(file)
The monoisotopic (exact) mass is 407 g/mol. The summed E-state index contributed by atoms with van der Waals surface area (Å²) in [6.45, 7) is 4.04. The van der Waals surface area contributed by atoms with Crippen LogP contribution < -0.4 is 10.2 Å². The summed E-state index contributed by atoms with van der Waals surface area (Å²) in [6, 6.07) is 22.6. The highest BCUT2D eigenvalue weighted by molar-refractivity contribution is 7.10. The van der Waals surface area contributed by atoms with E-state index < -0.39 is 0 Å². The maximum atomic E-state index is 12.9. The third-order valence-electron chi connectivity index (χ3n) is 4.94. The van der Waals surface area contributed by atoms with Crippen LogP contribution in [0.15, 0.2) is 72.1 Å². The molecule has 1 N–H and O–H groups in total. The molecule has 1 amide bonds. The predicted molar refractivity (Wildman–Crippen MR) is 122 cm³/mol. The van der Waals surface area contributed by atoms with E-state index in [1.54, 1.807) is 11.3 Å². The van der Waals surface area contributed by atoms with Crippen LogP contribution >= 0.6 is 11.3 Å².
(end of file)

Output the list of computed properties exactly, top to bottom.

The monoisotopic (exact) mass is 407 g/mol. The summed E-state index contributed by atoms with van der Waals surface area (Å²) in [6.45, 7) is 4.04. The van der Waals surface area contributed by atoms with Crippen LogP contribution < -0.4 is 10.2 Å². The summed E-state index contributed by atoms with van der Waals surface area (Å²) in [6, 6.07) is 22.6. The highest BCUT2D eigenvalue weighted by molar-refractivity contribution is 7.10. The van der Waals surface area contributed by atoms with E-state index < -0.39 is 0 Å². The maximum atomic E-state index is 12.9. The third-order valence-electron chi connectivity index (χ3n) is 4.94. The van der Waals surface area contributed by atoms with Crippen LogP contribution in [0.15, 0.2) is 72.1 Å². The molecule has 1 N–H and O–H groups in total. The molecule has 1 amide bonds. The predicted molar refractivity (Wildman–Crippen MR) is 122 cm³/mol. The van der Waals surface area contributed by atoms with E-state index in [1.54, 1.807) is 11.3 Å². The van der Waals surface area contributed by atoms with Crippen LogP contribution >= 0.6 is 11.3 Å².